The party left Wellington in a howling northerly, passed thru' Blenheim in very hot sunshine, Kaikoura in torrential rain and arrived in Christchurch in a freezing wet southerly, all in the same day. Next day people started converging on Otira, which was unusually attractive with clear blue skies, and rata in full flower on the hillsides. The last arrived by railcar at 1.20 on Monday afternoon whereupon we set off down the main road, crossing the Otira river to the Deception after about an hour. The narrow flats near the mouth of the Deception soon peter out and the route follows the riverbed. The river is never really gorgy but one person was impressed enough to stop and pack all his gear inside his sleeping bag cover. Two hours up we came to a nice little forestry hut, and settled in as a light drizzle began in the evening.
We continued upriver for four hours in the rain next morning, past Upper Deception hut, until Goat Pass was sighted about 300' up on the true left. A few minutes up a small sidestream followed by a short scrub-bash took us to the top of the broad, flat pass. By this time we had a gale force northerly and driving rain at our backs so we pressed on without stopping. A wee creek draining from the pass was followed until it became rather gorgy where we climbed out on the right side which was actually the wrong side (i.e. the left side was the right side) for we had a split gorge between us and Mingha bivvy. The bivvy was found (eventually) to be dry and cosy and the ideal size for a four man party, so we decided to stay. The bivvy is sited to catch the best part of all the foul weather which funnels thru' the pass, but it was still there next morning. By the time we left the storm was virtually over, further east a clear blue sky could be seen.
The head of the Mingha river is broad and tussocky but becomes very gorgy at the bushline where a good sidle track starts. This track climbs high above the river and in one place (Dudley Knob) gives a good view of the upper valley and surrounding mountains. The weather was now partly cloudy with thick storm clouds pouring over from the west. At the bottom of the gorge we left the river and bush-bashed up a steep slope for no less than three hours before the bushline was reached. To cross Williams saddle between Mts Oates (6900') and Williams (5700') one has to climb so high on Williams that it was an easy 10 minutes along a wide rocky ridge to the summit, beyond which the ridge becomes a jumbled maze of bluffs down to the Edwards river 3000' below. We strolled down to Williams saddle from which an 800' steep scrub bash took us down to a hut at the bushline in the Edwards river. page 23It was a hot and long day, also exhausting, so we were all glad to hear rain pouring on the roof that night.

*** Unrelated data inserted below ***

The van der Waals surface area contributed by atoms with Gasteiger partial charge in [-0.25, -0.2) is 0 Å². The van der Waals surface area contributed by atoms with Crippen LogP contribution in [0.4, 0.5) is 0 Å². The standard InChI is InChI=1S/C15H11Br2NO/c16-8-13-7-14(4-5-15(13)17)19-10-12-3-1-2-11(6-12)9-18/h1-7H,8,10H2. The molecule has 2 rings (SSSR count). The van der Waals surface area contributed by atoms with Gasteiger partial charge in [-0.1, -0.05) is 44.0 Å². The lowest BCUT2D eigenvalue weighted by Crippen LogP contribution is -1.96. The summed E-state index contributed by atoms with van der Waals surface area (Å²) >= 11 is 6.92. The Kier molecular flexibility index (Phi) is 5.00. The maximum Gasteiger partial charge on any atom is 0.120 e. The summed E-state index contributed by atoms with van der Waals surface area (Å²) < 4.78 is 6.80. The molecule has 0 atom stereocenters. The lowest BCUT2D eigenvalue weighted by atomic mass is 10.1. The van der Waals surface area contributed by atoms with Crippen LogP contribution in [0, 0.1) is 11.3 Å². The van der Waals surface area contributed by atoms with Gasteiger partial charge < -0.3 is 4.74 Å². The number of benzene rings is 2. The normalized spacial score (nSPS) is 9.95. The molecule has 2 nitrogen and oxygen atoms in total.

Two wet windy days followed. On the second day, three of the party left on an energetic day trip, down the Edwards track, bush-bashing along the banks of the Bealey River (which annoyingly flowed next to the left bank the whole way), then across the railway bridge and down the main road to the Bealey Pub. This took 3 1/2 hours nonstop in continuous heavy rain. After a few refreshments we set off back to the hut. By this time all rivers were in high flood but the only one we had to cross (East Edwards) was sufficiently braided to be crossed easily. A waterfall in the main Edwards was most impressive, a mighty torrent of pog-coloured water roaring thru' a slit, then dropping out of sight into a cloud of spray. As we neared the hut the temperature took a sudden plunge, making us glad we had brought some liquid to keep us warm that evening.